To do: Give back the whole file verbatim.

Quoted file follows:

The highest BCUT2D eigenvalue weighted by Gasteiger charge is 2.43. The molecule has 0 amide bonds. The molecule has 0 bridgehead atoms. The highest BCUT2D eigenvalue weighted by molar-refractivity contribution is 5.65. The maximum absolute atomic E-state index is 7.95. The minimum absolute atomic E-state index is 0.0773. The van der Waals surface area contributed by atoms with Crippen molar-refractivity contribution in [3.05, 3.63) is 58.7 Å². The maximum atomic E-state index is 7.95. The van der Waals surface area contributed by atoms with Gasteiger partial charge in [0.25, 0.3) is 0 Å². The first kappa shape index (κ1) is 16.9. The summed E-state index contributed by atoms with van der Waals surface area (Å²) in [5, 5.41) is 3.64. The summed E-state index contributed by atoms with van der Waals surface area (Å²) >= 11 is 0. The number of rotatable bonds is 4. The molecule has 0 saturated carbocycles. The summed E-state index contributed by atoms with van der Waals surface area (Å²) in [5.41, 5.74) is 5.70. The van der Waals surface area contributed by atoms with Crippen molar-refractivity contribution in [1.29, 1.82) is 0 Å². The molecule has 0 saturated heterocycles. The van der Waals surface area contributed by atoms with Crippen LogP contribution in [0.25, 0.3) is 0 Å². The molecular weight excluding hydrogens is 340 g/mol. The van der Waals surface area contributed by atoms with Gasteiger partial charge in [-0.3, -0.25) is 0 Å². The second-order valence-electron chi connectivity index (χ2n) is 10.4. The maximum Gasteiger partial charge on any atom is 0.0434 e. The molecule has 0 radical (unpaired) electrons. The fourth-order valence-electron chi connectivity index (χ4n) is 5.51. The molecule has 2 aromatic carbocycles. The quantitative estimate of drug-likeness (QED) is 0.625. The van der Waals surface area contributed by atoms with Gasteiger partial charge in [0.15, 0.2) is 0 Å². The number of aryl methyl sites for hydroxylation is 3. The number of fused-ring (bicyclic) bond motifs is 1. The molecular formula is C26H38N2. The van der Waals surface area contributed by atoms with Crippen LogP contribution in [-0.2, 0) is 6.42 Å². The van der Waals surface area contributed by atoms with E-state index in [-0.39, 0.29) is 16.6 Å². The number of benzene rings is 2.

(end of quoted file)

The highest BCUT2D eigenvalue weighted by Gasteiger charge is 2.43. The molecule has 0 amide bonds. The molecule has 0 bridgehead atoms. The highest BCUT2D eigenvalue weighted by molar-refractivity contribution is 5.65. The maximum absolute atomic E-state index is 7.95. The minimum absolute atomic E-state index is 0.0773. The van der Waals surface area contributed by atoms with Crippen molar-refractivity contribution in [3.05, 3.63) is 58.7 Å². The maximum atomic E-state index is 7.95. The van der Waals surface area contributed by atoms with Gasteiger partial charge in [0.25, 0.3) is 0 Å². The first kappa shape index (κ1) is 16.9. The summed E-state index contributed by atoms with van der Waals surface area (Å²) in [5, 5.41) is 3.64. The summed E-state index contributed by atoms with van der Waals surface area (Å²) >= 11 is 0. The number of rotatable bonds is 4. The molecule has 0 saturated carbocycles. The summed E-state index contributed by atoms with van der Waals surface area (Å²) in [5.41, 5.74) is 5.70. The van der Waals surface area contributed by atoms with Crippen molar-refractivity contribution in [1.29, 1.82) is 0 Å². The molecule has 0 saturated heterocycles. The van der Waals surface area contributed by atoms with Crippen LogP contribution in [0.25, 0.3) is 0 Å². The molecular weight excluding hydrogens is 340 g/mol. The van der Waals surface area contributed by atoms with Gasteiger partial charge in [-0.3, -0.25) is 0 Å². The second-order valence-electron chi connectivity index (χ2n) is 10.4. The maximum Gasteiger partial charge on any atom is 0.0434 e. The molecule has 0 radical (unpaired) electrons. The fourth-order valence-electron chi connectivity index (χ4n) is 5.51. The molecule has 2 aromatic carbocycles. The quantitative estimate of drug-likeness (QED) is 0.625. The van der Waals surface area contributed by atoms with Gasteiger partial charge in [0.15, 0.2) is 0 Å². The number of aryl methyl sites for hydroxylation is 3. The number of fused-ring (bicyclic) bond motifs is 1. The molecular formula is C26H38N2. The van der Waals surface area contributed by atoms with Crippen LogP contribution in [-0.2, 0) is 6.42 Å². The van der Waals surface area contributed by atoms with E-state index in [-0.39, 0.29) is 16.6 Å². The number of benzene rings is 2.